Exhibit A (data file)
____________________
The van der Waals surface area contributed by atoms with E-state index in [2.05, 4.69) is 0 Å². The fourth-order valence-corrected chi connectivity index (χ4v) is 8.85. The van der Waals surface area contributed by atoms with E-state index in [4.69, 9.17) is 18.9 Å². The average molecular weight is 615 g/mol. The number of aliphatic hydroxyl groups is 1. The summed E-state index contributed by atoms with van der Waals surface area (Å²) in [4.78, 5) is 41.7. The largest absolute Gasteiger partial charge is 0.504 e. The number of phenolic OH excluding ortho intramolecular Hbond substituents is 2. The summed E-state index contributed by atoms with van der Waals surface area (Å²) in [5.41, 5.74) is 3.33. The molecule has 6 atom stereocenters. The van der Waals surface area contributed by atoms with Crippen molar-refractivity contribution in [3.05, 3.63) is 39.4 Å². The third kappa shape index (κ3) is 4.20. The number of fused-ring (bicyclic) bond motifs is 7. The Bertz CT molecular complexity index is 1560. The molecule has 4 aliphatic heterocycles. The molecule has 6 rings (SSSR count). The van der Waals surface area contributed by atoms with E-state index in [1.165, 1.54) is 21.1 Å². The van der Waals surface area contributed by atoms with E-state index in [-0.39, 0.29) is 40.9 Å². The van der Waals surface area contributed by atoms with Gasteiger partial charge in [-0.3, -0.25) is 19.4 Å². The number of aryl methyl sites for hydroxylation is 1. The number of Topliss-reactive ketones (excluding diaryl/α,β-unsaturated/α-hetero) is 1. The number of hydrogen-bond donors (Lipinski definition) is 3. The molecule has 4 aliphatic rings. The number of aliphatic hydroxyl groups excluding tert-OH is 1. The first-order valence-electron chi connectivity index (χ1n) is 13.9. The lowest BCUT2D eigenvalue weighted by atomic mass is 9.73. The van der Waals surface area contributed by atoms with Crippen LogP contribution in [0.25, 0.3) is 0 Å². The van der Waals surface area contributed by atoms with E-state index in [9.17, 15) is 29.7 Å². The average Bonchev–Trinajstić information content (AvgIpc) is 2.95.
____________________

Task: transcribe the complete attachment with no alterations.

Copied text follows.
The van der Waals surface area contributed by atoms with E-state index in [2.05, 4.69) is 0 Å². The fourth-order valence-corrected chi connectivity index (χ4v) is 8.85. The van der Waals surface area contributed by atoms with E-state index in [4.69, 9.17) is 18.9 Å². The average molecular weight is 615 g/mol. The number of aliphatic hydroxyl groups is 1. The summed E-state index contributed by atoms with van der Waals surface area (Å²) in [4.78, 5) is 41.7. The largest absolute Gasteiger partial charge is 0.504 e. The number of phenolic OH excluding ortho intramolecular Hbond substituents is 2. The summed E-state index contributed by atoms with van der Waals surface area (Å²) in [5.41, 5.74) is 3.33. The molecule has 6 atom stereocenters. The van der Waals surface area contributed by atoms with Crippen molar-refractivity contribution in [3.05, 3.63) is 39.4 Å². The third kappa shape index (κ3) is 4.20. The number of fused-ring (bicyclic) bond motifs is 7. The Bertz CT molecular complexity index is 1560. The molecule has 4 aliphatic heterocycles. The molecule has 6 rings (SSSR count). The van der Waals surface area contributed by atoms with E-state index in [1.165, 1.54) is 21.1 Å². The van der Waals surface area contributed by atoms with E-state index in [-0.39, 0.29) is 40.9 Å². The van der Waals surface area contributed by atoms with Gasteiger partial charge in [-0.3, -0.25) is 19.4 Å². The number of aryl methyl sites for hydroxylation is 1. The number of Topliss-reactive ketones (excluding diaryl/α,β-unsaturated/α-hetero) is 1. The number of hydrogen-bond donors (Lipinski definition) is 3. The molecule has 4 aliphatic rings. The number of aliphatic hydroxyl groups excluding tert-OH is 1. The first-order valence-electron chi connectivity index (χ1n) is 13.9. The lowest BCUT2D eigenvalue weighted by atomic mass is 9.73. The van der Waals surface area contributed by atoms with Crippen LogP contribution in [0.25, 0.3) is 0 Å². The van der Waals surface area contributed by atoms with E-state index in [9.17, 15) is 29.7 Å². The average Bonchev–Trinajstić information content (AvgIpc) is 2.95.